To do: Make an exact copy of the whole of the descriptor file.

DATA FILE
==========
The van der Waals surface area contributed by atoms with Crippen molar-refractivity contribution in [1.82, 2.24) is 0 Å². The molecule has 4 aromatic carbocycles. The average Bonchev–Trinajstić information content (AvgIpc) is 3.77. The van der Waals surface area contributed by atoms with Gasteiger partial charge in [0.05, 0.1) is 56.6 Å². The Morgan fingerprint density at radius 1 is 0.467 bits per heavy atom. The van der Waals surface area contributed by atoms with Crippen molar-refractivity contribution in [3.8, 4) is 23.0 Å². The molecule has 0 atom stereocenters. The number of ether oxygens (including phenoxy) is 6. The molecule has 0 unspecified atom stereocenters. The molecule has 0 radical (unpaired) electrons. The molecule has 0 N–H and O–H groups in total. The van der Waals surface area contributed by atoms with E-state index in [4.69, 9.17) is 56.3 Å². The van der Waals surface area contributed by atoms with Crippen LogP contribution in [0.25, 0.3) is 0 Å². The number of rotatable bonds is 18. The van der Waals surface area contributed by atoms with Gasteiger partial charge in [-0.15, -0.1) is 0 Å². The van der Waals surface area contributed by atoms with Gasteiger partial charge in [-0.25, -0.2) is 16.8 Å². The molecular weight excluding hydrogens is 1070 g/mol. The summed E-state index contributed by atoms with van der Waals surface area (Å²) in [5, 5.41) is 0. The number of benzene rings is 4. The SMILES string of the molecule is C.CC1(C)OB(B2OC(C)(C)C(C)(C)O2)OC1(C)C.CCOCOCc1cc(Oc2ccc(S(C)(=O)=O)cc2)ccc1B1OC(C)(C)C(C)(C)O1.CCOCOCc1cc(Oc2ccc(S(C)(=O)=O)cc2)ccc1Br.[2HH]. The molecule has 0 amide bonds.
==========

The van der Waals surface area contributed by atoms with Crippen molar-refractivity contribution in [1.82, 2.24) is 0 Å². The molecule has 4 aromatic carbocycles. The average Bonchev–Trinajstić information content (AvgIpc) is 3.77. The van der Waals surface area contributed by atoms with Gasteiger partial charge in [0.05, 0.1) is 56.6 Å². The Morgan fingerprint density at radius 1 is 0.467 bits per heavy atom. The van der Waals surface area contributed by atoms with Crippen molar-refractivity contribution in [3.8, 4) is 23.0 Å². The molecule has 0 atom stereocenters. The number of ether oxygens (including phenoxy) is 6. The molecule has 0 unspecified atom stereocenters. The molecule has 0 radical (unpaired) electrons. The molecule has 0 N–H and O–H groups in total. The van der Waals surface area contributed by atoms with E-state index in [4.69, 9.17) is 56.3 Å². The van der Waals surface area contributed by atoms with Crippen LogP contribution in [0.25, 0.3) is 0 Å². The number of rotatable bonds is 18. The van der Waals surface area contributed by atoms with Gasteiger partial charge in [-0.15, -0.1) is 0 Å². The van der Waals surface area contributed by atoms with Gasteiger partial charge in [-0.25, -0.2) is 16.8 Å². The molecular weight excluding hydrogens is 1070 g/mol. The summed E-state index contributed by atoms with van der Waals surface area (Å²) in [5, 5.41) is 0. The number of benzene rings is 4. The SMILES string of the molecule is C.CC1(C)OB(B2OC(C)(C)C(C)(C)O2)OC1(C)C.CCOCOCc1cc(Oc2ccc(S(C)(=O)=O)cc2)ccc1B1OC(C)(C)C(C)(C)O1.CCOCOCc1cc(Oc2ccc(S(C)(=O)=O)cc2)ccc1Br.[2HH]. The molecule has 0 amide bonds.